In recent years the concept of ‘beneficial ownership’ has emerged as a major anti abuse rule applicable in the context of tax treaties and other important areas of international tax law. This article provides an overview of the recent interpretation and applications of the beneficial ownership rule as clarified by the OECD, pursued by tax

Italy operates specific provisions on tax treatment of trusts. Trusts formed under foreign law are recognized and enforced in Italy pursuant to the Hague Convention on Trusts dated July 1, 1985. To the extent they have Italian assets, or Italian grantor, trustees or beneficiaries or Italian source income, foreign trusts may be subject to Italy’s

The Italian Supreme Court in its Ruling 20285 dated September 4, 2013 held that an individual taxpayer claiming to have his tax residency outside of Italy had properly discharged his burden of proof and correctly established his tax residency abroad by producing copy of his residential lease, regular payments of rent and utility bills and use of personal bank account for day to day expenses, thereby proving that his actual and real residence and domicile was located in the foreign country.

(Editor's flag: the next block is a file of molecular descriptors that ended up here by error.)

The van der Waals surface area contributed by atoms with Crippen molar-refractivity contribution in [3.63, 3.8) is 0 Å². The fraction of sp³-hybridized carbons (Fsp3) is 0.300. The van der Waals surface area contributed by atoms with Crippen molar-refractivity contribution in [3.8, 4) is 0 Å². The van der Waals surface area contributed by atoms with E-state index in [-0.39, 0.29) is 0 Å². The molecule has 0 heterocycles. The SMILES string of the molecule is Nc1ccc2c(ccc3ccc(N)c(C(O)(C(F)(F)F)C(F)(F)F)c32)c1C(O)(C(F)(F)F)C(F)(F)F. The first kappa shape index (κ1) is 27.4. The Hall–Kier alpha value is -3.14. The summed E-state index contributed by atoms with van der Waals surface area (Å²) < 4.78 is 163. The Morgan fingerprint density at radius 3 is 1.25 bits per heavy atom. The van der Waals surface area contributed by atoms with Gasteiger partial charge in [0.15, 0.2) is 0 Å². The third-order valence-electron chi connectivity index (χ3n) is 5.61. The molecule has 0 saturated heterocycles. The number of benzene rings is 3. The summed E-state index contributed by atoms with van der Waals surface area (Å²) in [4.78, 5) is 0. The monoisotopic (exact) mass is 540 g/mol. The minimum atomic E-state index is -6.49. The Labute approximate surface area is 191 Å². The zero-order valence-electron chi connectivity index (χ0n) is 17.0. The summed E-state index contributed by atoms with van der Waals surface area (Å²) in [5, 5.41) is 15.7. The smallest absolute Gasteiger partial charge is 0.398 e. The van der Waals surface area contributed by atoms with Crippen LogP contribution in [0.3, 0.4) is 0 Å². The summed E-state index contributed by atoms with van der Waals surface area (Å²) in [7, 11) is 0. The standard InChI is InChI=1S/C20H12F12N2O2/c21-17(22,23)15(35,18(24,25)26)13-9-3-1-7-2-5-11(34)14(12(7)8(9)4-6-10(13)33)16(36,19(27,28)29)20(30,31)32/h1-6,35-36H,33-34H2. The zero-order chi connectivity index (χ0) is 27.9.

Under Italian tax law, individual tax residency is determined pursuant to highly factual tests and can be established even when there are relatively minor contacts with Italy, such as a house, frequent visits to the country, or business interests located there. Once determined, it subjects the taxpayer to worldwide taxation in Italy both for income and estate tax purposes including the obligation to report all of taxpayer’s assets wherever located in the world under a form that is the equivalent of the american foreign bank account report, except that it requires reporting of non financial assets (such as cars, houses, planes, artworks, etc.) as well as financial assets and accounts. Foreign persons with interests in Italy must pay particular attention to those rules to avoid to be trapped into unintended Italian tax residency. 

Under the facts of the case decided by the Supreme Court,  the taxpayer – a tennis player originally resident in Italy – claimed to have moved his tax residency to Monaco, while still traveling to Italy and other countries in connection with his business interests and professional activity.